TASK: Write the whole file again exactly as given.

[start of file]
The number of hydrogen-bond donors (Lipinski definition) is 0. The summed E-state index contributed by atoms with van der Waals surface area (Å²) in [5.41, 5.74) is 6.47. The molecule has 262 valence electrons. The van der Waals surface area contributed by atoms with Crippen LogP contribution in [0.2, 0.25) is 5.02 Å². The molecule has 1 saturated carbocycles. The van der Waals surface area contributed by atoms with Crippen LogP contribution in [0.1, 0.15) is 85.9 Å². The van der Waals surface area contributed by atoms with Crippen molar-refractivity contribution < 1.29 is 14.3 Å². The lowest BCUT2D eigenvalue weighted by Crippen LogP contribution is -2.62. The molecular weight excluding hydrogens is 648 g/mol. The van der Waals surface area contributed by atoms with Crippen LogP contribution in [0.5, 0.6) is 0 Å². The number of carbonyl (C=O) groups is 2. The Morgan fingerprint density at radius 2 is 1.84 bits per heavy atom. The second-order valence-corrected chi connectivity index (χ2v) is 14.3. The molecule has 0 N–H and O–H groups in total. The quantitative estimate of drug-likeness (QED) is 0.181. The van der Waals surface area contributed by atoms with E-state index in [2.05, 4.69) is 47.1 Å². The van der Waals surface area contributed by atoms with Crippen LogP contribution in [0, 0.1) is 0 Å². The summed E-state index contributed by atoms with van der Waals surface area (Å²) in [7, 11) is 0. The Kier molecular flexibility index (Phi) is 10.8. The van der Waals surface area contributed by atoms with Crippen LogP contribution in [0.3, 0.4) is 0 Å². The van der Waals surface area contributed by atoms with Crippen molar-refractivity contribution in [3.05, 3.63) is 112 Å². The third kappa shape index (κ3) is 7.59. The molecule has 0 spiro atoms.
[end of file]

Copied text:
The number of hydrogen-bond donors (Lipinski definition) is 0. The summed E-state index contributed by atoms with van der Waals surface area (Å²) in [5.41, 5.74) is 6.47. The molecule has 262 valence electrons. The van der Waals surface area contributed by atoms with Crippen LogP contribution in [0.2, 0.25) is 5.02 Å². The molecule has 1 saturated carbocycles. The van der Waals surface area contributed by atoms with Crippen LogP contribution in [0.1, 0.15) is 85.9 Å². The van der Waals surface area contributed by atoms with Crippen molar-refractivity contribution < 1.29 is 14.3 Å². The lowest BCUT2D eigenvalue weighted by Crippen LogP contribution is -2.62. The molecular weight excluding hydrogens is 648 g/mol. The van der Waals surface area contributed by atoms with Crippen LogP contribution in [0.5, 0.6) is 0 Å². The number of carbonyl (C=O) groups is 2. The Morgan fingerprint density at radius 2 is 1.84 bits per heavy atom. The second-order valence-corrected chi connectivity index (χ2v) is 14.3. The molecule has 0 N–H and O–H groups in total. The quantitative estimate of drug-likeness (QED) is 0.181. The van der Waals surface area contributed by atoms with E-state index in [2.05, 4.69) is 47.1 Å². The van der Waals surface area contributed by atoms with Crippen LogP contribution in [0, 0.1) is 0 Å². The summed E-state index contributed by atoms with van der Waals surface area (Å²) in [7, 11) is 0. The Kier molecular flexibility index (Phi) is 10.8. The van der Waals surface area contributed by atoms with Crippen LogP contribution in [0.3, 0.4) is 0 Å². The van der Waals surface area contributed by atoms with Crippen molar-refractivity contribution in [3.05, 3.63) is 112 Å². The third kappa shape index (κ3) is 7.59. The molecule has 0 spiro atoms.